Director Guillermo del Toro is currently basking in a wealth of positive reviews for his latest movie The Shape of Water, but apparently he's still having no luck getting one of his most personal projects off the ground. Currently at the Venice Film Festival, the Mexican filmmaker spoke to journalists about his hopes for the stop-motion version of Pinocchio, which he still wants to make.
The filmmaker has had a long relationship with the more fantastic side of cinema, from his earlier horror films like Cronos and The Devil's Backbone, to the big studio films like Pacific Rim and Hellboy. He always seems to have a full schedule of projects that are just on the cusp of being made, with some making it to the screen, whilst others are inevitably put on hold or eventually cancelled. Only recently it was announced by Fox that del Toro's updated version of Fantastic Voyage has been delayed for a significant amount of time, whilst the director completed other projects.
However it was while speaking to an audience at the festival, that Indiewire reported del Toro discussing forthcoming projects other than the film he was currently promoting. At one point the director spoke bluntly about the problems he was having getting the backing for his intended spin on the tale of the puppet, saying:
"I've been looking for financing for almost ten years. We have the puppets, we have the design. I always or almost always complicate my life. None of the movies I want to do are easy. And they don't belong to anything anyone wanted to do at that time. No one wanted to do superheroes when I did "Hellboy", no one wanted to do monsters when I did "Pacific Rim". When I announced "Pinocchio" I got many calls: "Yeah but it's set during the rise of Mussolini, it's an anti-fascist Pinocchio". [mimes they all hung up] If you have $35 million and if you want to make a Mexican happy, here I am."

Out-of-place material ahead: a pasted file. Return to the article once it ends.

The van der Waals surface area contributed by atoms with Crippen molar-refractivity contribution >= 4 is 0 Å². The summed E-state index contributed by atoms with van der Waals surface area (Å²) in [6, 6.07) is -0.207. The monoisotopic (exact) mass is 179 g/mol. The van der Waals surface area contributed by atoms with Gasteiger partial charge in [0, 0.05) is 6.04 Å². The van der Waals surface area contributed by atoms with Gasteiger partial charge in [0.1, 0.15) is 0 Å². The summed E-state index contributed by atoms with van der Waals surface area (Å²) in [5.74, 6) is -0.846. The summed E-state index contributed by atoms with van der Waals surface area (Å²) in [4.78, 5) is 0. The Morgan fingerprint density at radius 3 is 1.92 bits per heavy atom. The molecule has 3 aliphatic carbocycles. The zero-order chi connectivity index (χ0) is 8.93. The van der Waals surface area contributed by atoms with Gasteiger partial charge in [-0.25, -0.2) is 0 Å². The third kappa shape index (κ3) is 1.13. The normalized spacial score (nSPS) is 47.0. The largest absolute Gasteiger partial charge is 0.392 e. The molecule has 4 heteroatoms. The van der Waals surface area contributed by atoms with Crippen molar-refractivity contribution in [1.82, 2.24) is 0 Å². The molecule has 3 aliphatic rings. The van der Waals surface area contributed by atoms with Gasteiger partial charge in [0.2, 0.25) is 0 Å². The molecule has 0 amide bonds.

As indicated there, del Toro's intended take on Pinocchio should not be confused with the live-action Disney version currently sitting with Sam Mendes. If made, del Toro's film will be entirely stop-motion animated and be a subversive telling of the story, taking place against the backdrop of the rise of the Italian dictator. It wouldn't be the first time that the filmmaker has mixed fairy-tales with an anti-fascist message, as his award-winning Pan's Labyrinth did something very similar.
If it does reach the production stage, it will be del Toro's second venture into animation after his television series Trollhunters. It will be unfortunate if the intriguing sounding project doesn't get a green-light soon, as it was reported earlier this year that he had landed writer Patrick McHale to help craft the screenplay. However, with The Shape of Water currently impressing at festival runs, maybe that will be the impetus for a studio to step in and make this long gestating version of Pinocchio a reality.
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